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Hardliners who rule Iran regularly criticize what they describe as the “poisoning of Islamic society by Western culture,” but in Tehran Iranians have been flocking to the Museum of Contemporary Art for months to enjoy Andy Warhol’s famous “soup cans.”

The museum displays a collection of 18 classic works by Warhol that are recognizable at first sight: silkscreen portraits of Chinese Communist leader Mao Zedong, Hollywood star Marilyn Monroe, Campbell’s soup cans, and an old graphic copy of former US First Lady Jacqueline Kennedy.

The exhibition, called simply “Review of Warhol’s Works,” opened in June and closes next Sunday. The novel coronavirus, which has killed more people in Iran than any other country in the Middle East, forced the museum’s curators to close its doors to Warhol fans for a few weeks in August.

“I love this painting,” Fatima Rezaei, 46, said, gazing at the colorful ink on Marilyn Monroe’s face, in the painting Warhol produced in 1962 shortly after the actress committed suicide. “Looking at the painting, I imagined Marilyn Monroe’s life story. It makes the concept of death tangible to me,” Rezaei added.

Rezaei, a retired teacher in a loose-fitting silk headscarf, was so impressed by the exhibition that she flew from her home city of southern Shiraz twice to see Warhol’s work.

“His choice of colors is wonderful, and from my point of view conveys a mixture of feelings such as melancholy and annihilation,” she said.

The works on display by Warhol are among a multi-billion dollar art collection kept in the basement of the Tehran Museum. With the oil market booming under Shah Mohammad Reza Pahlavi, the country acquired thousands of artworks by artists, including Monet, Picasso and Jackson Pollock, before the Islamic Revolution that toppled the pro-Western monarchy in 1979 and the rise of Shiite clerics to power.

At first, the new religious rule banned modern art, and stockpiled famous works. But in recent decades as cultural restrictions have eased, some 1,500 Western art pieces – from the era of the royal family – have re-emerged with great fanfare. And in 2015, Tehran’s municipal council put on city billboards images of hundreds of works by great American painters, from Rothko to Hopper, turning sprawling Tehran into a gigantic open-air gallery.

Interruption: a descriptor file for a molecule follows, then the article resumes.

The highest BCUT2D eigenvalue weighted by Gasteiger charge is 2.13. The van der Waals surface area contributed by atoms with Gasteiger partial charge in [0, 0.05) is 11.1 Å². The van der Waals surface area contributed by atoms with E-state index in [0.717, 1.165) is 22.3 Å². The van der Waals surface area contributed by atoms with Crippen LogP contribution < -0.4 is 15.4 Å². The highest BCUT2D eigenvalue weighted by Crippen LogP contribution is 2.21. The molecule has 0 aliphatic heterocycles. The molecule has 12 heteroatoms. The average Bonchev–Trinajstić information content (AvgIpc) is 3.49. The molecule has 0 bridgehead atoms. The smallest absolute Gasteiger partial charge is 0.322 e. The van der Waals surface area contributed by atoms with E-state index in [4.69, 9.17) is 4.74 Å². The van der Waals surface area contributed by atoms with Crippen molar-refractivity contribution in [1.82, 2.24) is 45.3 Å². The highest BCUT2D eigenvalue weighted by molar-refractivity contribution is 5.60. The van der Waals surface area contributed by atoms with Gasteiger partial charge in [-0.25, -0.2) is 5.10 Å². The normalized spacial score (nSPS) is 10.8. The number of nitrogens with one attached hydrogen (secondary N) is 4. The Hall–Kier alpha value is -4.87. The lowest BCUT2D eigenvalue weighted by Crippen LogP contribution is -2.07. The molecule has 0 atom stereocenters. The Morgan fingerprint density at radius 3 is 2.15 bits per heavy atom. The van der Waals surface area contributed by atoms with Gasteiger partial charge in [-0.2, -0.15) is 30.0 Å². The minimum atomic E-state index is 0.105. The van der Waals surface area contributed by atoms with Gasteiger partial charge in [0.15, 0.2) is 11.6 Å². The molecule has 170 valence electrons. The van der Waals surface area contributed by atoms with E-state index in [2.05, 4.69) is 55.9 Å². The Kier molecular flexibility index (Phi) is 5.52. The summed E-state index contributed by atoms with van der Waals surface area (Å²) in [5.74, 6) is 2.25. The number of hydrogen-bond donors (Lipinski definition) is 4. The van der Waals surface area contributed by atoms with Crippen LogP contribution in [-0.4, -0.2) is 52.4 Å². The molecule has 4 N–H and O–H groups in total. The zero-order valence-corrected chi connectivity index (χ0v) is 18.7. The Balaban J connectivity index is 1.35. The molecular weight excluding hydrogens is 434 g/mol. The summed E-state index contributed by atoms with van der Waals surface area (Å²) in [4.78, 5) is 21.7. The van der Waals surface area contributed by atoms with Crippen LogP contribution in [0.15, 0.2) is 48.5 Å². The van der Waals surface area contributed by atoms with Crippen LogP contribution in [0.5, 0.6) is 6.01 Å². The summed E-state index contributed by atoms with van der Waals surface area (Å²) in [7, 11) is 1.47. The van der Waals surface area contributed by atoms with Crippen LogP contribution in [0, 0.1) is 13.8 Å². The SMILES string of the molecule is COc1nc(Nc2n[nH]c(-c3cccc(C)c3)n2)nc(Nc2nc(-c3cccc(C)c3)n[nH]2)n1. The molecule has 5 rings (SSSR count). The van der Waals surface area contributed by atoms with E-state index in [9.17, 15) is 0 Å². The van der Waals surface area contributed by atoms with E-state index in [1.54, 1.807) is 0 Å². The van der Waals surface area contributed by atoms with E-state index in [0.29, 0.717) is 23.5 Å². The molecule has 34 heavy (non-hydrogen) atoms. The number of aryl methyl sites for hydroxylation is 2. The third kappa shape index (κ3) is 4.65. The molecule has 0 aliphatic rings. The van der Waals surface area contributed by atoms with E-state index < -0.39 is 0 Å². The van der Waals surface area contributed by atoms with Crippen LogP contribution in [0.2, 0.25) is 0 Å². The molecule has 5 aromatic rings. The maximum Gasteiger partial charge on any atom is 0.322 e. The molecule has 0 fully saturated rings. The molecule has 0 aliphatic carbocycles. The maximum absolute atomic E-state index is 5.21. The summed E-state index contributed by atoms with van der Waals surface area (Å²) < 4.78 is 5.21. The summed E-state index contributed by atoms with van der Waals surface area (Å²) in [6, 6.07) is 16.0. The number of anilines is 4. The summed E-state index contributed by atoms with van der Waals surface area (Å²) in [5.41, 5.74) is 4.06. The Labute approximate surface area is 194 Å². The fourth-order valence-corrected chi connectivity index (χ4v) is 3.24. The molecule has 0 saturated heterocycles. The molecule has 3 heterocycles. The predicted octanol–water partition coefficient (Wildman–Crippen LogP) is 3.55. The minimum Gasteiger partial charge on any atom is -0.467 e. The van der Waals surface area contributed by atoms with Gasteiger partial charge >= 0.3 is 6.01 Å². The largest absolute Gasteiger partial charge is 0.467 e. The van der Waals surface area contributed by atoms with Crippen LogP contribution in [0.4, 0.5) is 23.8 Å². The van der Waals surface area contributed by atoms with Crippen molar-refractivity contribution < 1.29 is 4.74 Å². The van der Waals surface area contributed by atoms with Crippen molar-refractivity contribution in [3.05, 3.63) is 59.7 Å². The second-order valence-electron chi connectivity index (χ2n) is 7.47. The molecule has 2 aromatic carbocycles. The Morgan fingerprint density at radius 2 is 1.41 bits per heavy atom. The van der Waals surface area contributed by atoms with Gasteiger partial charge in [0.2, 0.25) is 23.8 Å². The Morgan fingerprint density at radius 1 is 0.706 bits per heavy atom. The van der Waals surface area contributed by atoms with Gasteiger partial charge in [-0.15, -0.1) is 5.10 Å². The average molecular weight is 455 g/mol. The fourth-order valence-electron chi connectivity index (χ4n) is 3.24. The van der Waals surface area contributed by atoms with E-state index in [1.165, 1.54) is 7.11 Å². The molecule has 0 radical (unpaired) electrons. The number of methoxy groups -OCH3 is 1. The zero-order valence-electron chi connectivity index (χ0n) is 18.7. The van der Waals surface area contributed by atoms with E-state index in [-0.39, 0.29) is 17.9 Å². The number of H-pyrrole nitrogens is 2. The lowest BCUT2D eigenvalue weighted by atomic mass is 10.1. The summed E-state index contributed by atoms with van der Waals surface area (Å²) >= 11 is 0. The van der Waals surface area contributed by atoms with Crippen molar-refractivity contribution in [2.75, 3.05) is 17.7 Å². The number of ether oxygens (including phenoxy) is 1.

However, the visitor will not find Warhol’s more daring works, such as his controversial experimental films, on display in Tehran. In 2005, when the museum displayed its entire collection of 20th-century American and European art, selected pieces – including Renoir’s nude – were hidden to avoid offending conservative Islamic sentiments.

Still, the public in Tehran on Wednesday seemed satisfied with Warhol’s silk-screen prints that challenged fundamentalism with works of consumerist themes in the early 1960s.

“People have exceptionally welcomed the exhibition of Andy Warhol’s paintings,” museum spokesman Hassan Noversti said, noting that the crowds flocked amid the Corona epidemic, required setting a ceiling on the number of visitors per hour.

One visitor, a 21-year-old microbiology student in a black T-shirt and ponytail, praised Mao Zedong’s series of paintings.

He said, “When an artist depicts a dictator in a work of art, it appears as if this dictator has been brought down from his sacred position.”

The show may end, but Noversti said the museum plans to display more works by Warhol and Western artists soon.

Although Iran does not have diplomatic relations with the United States, and hostilities have raged between the two countries since 1979, pirated versions of Hollywood films and Western music remain popular in the country, particularly among urban youth.

Tensions with the United States have risen in recent months, as the election of President Ebrahim Raisi, who is close to Iran’s supreme leader, brought hardliners to power in all branches of government.

Iran has accelerated its nuclear program, and talks to revive Tehran’s 2015 nuclear deal with world powers have stalled for months. Former US President Donald Trump backed away from the agreement in 2018, and launched an economic pressure campaign that paralyzed the country’s economy.

But at the elegant, white-walled Tehran fair this week, there was no talk of political tensions or US sanctions.

Kourosh Aminzadeh, a 20-year-old graphic student, who returned to the gallery for a second visit, said: “There were great artists in history, and it is very good to be able to see their artwork here.”





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